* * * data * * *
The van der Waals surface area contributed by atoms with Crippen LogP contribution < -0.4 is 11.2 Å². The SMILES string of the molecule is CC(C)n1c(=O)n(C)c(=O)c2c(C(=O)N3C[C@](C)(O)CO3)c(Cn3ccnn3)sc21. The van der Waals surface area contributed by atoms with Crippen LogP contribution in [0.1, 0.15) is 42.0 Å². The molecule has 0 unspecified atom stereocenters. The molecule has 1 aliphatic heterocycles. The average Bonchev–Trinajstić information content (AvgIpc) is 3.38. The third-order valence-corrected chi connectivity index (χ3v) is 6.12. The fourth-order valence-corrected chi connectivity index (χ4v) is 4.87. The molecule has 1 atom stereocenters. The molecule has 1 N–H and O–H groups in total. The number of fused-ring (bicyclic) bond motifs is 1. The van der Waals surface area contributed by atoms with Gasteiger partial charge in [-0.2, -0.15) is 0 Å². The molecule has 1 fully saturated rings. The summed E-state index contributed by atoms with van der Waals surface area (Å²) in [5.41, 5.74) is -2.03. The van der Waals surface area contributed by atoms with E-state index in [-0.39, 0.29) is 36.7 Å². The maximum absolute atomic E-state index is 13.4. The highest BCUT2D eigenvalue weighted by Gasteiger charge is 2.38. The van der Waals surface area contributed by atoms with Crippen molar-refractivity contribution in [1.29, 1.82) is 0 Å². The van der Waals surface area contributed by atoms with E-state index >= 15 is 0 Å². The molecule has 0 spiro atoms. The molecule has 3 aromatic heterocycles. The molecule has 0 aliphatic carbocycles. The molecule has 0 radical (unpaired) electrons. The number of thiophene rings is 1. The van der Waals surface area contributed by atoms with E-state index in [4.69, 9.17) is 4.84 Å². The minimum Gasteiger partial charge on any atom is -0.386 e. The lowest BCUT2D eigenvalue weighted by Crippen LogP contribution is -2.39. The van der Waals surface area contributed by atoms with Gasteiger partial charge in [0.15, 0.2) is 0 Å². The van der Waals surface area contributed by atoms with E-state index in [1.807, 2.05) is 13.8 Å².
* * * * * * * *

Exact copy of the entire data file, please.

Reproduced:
The van der Waals surface area contributed by atoms with Crippen LogP contribution < -0.4 is 11.2 Å². The SMILES string of the molecule is CC(C)n1c(=O)n(C)c(=O)c2c(C(=O)N3C[C@](C)(O)CO3)c(Cn3ccnn3)sc21. The van der Waals surface area contributed by atoms with Crippen LogP contribution in [0.1, 0.15) is 42.0 Å². The molecule has 0 unspecified atom stereocenters. The molecule has 1 aliphatic heterocycles. The average Bonchev–Trinajstić information content (AvgIpc) is 3.38. The third-order valence-corrected chi connectivity index (χ3v) is 6.12. The fourth-order valence-corrected chi connectivity index (χ4v) is 4.87. The molecule has 1 atom stereocenters. The molecule has 1 N–H and O–H groups in total. The number of fused-ring (bicyclic) bond motifs is 1. The van der Waals surface area contributed by atoms with Gasteiger partial charge in [-0.2, -0.15) is 0 Å². The molecule has 1 fully saturated rings. The summed E-state index contributed by atoms with van der Waals surface area (Å²) in [5.41, 5.74) is -2.03. The van der Waals surface area contributed by atoms with E-state index in [-0.39, 0.29) is 36.7 Å². The maximum absolute atomic E-state index is 13.4. The highest BCUT2D eigenvalue weighted by Gasteiger charge is 2.38. The van der Waals surface area contributed by atoms with Crippen molar-refractivity contribution in [1.29, 1.82) is 0 Å². The van der Waals surface area contributed by atoms with E-state index >= 15 is 0 Å². The molecule has 0 spiro atoms. The molecule has 3 aromatic heterocycles. The molecule has 0 aliphatic carbocycles. The molecule has 0 radical (unpaired) electrons. The number of thiophene rings is 1. The van der Waals surface area contributed by atoms with E-state index in [4.69, 9.17) is 4.84 Å². The minimum Gasteiger partial charge on any atom is -0.386 e. The lowest BCUT2D eigenvalue weighted by Crippen LogP contribution is -2.39. The van der Waals surface area contributed by atoms with Gasteiger partial charge in [0.15, 0.2) is 0 Å². The van der Waals surface area contributed by atoms with E-state index in [1.807, 2.05) is 13.8 Å².